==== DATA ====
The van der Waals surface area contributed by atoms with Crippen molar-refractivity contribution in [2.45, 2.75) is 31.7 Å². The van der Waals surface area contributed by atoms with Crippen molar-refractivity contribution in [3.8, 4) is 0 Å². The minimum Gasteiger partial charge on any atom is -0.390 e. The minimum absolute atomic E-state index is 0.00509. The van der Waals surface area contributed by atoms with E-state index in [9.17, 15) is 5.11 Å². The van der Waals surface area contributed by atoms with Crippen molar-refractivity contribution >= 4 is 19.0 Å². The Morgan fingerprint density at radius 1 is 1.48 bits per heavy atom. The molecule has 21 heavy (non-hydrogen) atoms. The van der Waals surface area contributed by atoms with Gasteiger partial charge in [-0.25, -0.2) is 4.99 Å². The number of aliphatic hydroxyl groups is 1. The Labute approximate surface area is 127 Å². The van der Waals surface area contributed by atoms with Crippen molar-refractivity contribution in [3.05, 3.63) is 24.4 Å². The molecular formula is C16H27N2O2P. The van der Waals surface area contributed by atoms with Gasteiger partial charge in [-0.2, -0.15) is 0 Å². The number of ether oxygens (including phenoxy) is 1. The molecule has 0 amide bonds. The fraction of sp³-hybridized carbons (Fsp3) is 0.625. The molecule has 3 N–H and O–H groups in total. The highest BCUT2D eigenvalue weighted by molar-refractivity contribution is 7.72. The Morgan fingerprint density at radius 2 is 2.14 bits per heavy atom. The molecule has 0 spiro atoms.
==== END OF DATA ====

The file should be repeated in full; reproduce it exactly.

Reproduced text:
The van der Waals surface area contributed by atoms with Crippen molar-refractivity contribution in [2.45, 2.75) is 31.7 Å². The van der Waals surface area contributed by atoms with Crippen molar-refractivity contribution in [3.8, 4) is 0 Å². The minimum Gasteiger partial charge on any atom is -0.390 e. The minimum absolute atomic E-state index is 0.00509. The van der Waals surface area contributed by atoms with E-state index in [9.17, 15) is 5.11 Å². The van der Waals surface area contributed by atoms with Crippen molar-refractivity contribution >= 4 is 19.0 Å². The Morgan fingerprint density at radius 1 is 1.48 bits per heavy atom. The molecule has 21 heavy (non-hydrogen) atoms. The van der Waals surface area contributed by atoms with Gasteiger partial charge in [-0.25, -0.2) is 4.99 Å². The number of aliphatic hydroxyl groups is 1. The Labute approximate surface area is 127 Å². The van der Waals surface area contributed by atoms with Crippen molar-refractivity contribution in [3.05, 3.63) is 24.4 Å². The molecular formula is C16H27N2O2P. The van der Waals surface area contributed by atoms with Gasteiger partial charge in [-0.2, -0.15) is 0 Å². The number of ether oxygens (including phenoxy) is 1. The molecule has 0 amide bonds. The fraction of sp³-hybridized carbons (Fsp3) is 0.625. The molecule has 3 N–H and O–H groups in total. The highest BCUT2D eigenvalue weighted by molar-refractivity contribution is 7.72. The Morgan fingerprint density at radius 2 is 2.14 bits per heavy atom. The molecule has 0 spiro atoms.